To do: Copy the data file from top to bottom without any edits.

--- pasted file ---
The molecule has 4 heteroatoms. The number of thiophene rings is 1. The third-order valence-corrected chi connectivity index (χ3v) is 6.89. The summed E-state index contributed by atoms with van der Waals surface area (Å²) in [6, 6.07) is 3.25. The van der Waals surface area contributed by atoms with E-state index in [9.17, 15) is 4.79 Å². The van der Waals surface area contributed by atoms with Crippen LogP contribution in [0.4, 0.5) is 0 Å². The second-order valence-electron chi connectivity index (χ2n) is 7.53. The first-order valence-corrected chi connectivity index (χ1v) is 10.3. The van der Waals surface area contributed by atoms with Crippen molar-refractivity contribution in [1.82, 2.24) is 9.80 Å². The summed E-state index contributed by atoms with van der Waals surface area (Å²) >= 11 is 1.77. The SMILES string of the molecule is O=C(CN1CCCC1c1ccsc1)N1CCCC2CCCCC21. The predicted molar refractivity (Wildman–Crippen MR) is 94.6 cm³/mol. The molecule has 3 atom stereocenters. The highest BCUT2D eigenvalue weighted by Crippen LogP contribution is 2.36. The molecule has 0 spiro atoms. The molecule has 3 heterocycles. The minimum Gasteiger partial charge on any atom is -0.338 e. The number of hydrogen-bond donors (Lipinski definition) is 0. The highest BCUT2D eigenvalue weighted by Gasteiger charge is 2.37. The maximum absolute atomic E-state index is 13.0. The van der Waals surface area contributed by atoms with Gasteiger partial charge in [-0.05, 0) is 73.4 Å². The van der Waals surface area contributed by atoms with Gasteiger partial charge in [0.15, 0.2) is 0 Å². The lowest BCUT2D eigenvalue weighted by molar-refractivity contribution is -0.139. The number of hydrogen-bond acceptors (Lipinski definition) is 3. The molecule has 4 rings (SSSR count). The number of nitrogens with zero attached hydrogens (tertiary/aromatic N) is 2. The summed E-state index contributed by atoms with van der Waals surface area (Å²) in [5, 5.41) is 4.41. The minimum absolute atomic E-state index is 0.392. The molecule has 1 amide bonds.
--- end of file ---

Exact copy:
The molecule has 4 heteroatoms. The number of thiophene rings is 1. The third-order valence-corrected chi connectivity index (χ3v) is 6.89. The summed E-state index contributed by atoms with van der Waals surface area (Å²) in [6, 6.07) is 3.25. The van der Waals surface area contributed by atoms with E-state index in [9.17, 15) is 4.79 Å². The van der Waals surface area contributed by atoms with Crippen LogP contribution in [0.4, 0.5) is 0 Å². The second-order valence-electron chi connectivity index (χ2n) is 7.53. The first-order valence-corrected chi connectivity index (χ1v) is 10.3. The van der Waals surface area contributed by atoms with Crippen molar-refractivity contribution in [1.82, 2.24) is 9.80 Å². The summed E-state index contributed by atoms with van der Waals surface area (Å²) >= 11 is 1.77. The SMILES string of the molecule is O=C(CN1CCCC1c1ccsc1)N1CCCC2CCCCC21. The predicted molar refractivity (Wildman–Crippen MR) is 94.6 cm³/mol. The molecule has 3 atom stereocenters. The highest BCUT2D eigenvalue weighted by Crippen LogP contribution is 2.36. The molecule has 0 spiro atoms. The molecule has 3 heterocycles. The minimum Gasteiger partial charge on any atom is -0.338 e. The number of hydrogen-bond donors (Lipinski definition) is 0. The highest BCUT2D eigenvalue weighted by Gasteiger charge is 2.37. The maximum absolute atomic E-state index is 13.0. The van der Waals surface area contributed by atoms with Gasteiger partial charge in [-0.05, 0) is 73.4 Å². The van der Waals surface area contributed by atoms with Gasteiger partial charge in [0.15, 0.2) is 0 Å². The lowest BCUT2D eigenvalue weighted by molar-refractivity contribution is -0.139. The number of hydrogen-bond acceptors (Lipinski definition) is 3. The molecule has 4 rings (SSSR count). The number of nitrogens with zero attached hydrogens (tertiary/aromatic N) is 2. The summed E-state index contributed by atoms with van der Waals surface area (Å²) in [5, 5.41) is 4.41. The minimum absolute atomic E-state index is 0.392. The molecule has 1 amide bonds.